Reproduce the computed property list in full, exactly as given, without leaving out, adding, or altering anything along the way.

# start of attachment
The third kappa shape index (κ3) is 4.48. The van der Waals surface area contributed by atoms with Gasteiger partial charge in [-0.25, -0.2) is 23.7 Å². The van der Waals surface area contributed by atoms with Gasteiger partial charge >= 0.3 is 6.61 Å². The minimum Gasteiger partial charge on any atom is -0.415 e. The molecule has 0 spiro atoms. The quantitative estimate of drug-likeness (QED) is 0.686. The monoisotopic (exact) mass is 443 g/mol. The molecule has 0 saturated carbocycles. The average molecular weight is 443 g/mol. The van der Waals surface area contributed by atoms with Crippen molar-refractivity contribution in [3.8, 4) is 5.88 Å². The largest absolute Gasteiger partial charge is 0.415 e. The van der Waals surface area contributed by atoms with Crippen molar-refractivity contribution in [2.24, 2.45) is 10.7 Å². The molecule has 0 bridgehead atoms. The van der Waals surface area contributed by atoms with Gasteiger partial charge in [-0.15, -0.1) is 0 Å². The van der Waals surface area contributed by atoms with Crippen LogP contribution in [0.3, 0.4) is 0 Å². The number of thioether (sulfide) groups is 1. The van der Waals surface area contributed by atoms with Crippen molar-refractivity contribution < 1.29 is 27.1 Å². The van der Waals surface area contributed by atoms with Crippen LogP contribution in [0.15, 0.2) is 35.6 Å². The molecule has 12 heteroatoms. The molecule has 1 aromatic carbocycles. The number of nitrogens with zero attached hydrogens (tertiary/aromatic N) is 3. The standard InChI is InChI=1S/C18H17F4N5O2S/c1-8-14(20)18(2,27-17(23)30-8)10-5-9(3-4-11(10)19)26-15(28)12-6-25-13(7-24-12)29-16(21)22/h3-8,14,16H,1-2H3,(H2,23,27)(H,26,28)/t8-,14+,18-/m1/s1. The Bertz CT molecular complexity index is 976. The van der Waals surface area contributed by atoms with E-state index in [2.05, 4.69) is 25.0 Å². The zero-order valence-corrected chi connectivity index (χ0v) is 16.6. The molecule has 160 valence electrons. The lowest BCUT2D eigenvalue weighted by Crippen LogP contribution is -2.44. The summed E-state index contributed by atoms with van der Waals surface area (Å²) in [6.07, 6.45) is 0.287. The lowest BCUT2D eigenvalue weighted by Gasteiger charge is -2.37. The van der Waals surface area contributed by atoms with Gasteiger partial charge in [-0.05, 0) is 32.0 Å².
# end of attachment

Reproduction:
The third kappa shape index (κ3) is 4.48. The van der Waals surface area contributed by atoms with Gasteiger partial charge in [-0.25, -0.2) is 23.7 Å². The van der Waals surface area contributed by atoms with Gasteiger partial charge >= 0.3 is 6.61 Å². The minimum Gasteiger partial charge on any atom is -0.415 e. The molecule has 0 spiro atoms. The quantitative estimate of drug-likeness (QED) is 0.686. The monoisotopic (exact) mass is 443 g/mol. The molecule has 0 saturated carbocycles. The average molecular weight is 443 g/mol. The van der Waals surface area contributed by atoms with Crippen molar-refractivity contribution in [3.8, 4) is 5.88 Å². The largest absolute Gasteiger partial charge is 0.415 e. The van der Waals surface area contributed by atoms with Crippen molar-refractivity contribution in [2.24, 2.45) is 10.7 Å². The molecule has 0 bridgehead atoms. The van der Waals surface area contributed by atoms with Gasteiger partial charge in [-0.15, -0.1) is 0 Å². The van der Waals surface area contributed by atoms with Crippen LogP contribution in [0.3, 0.4) is 0 Å². The number of thioether (sulfide) groups is 1. The van der Waals surface area contributed by atoms with Crippen molar-refractivity contribution < 1.29 is 27.1 Å². The van der Waals surface area contributed by atoms with Crippen LogP contribution in [0.15, 0.2) is 35.6 Å². The molecule has 12 heteroatoms. The molecule has 1 aromatic carbocycles. The number of nitrogens with zero attached hydrogens (tertiary/aromatic N) is 3. The standard InChI is InChI=1S/C18H17F4N5O2S/c1-8-14(20)18(2,27-17(23)30-8)10-5-9(3-4-11(10)19)26-15(28)12-6-25-13(7-24-12)29-16(21)22/h3-8,14,16H,1-2H3,(H2,23,27)(H,26,28)/t8-,14+,18-/m1/s1. The Bertz CT molecular complexity index is 976. The van der Waals surface area contributed by atoms with E-state index in [2.05, 4.69) is 25.0 Å². The zero-order valence-corrected chi connectivity index (χ0v) is 16.6. The molecule has 160 valence electrons. The lowest BCUT2D eigenvalue weighted by Crippen LogP contribution is -2.44. The summed E-state index contributed by atoms with van der Waals surface area (Å²) in [6.07, 6.45) is 0.287. The lowest BCUT2D eigenvalue weighted by Gasteiger charge is -2.37. The van der Waals surface area contributed by atoms with Gasteiger partial charge in [-0.05, 0) is 32.0 Å².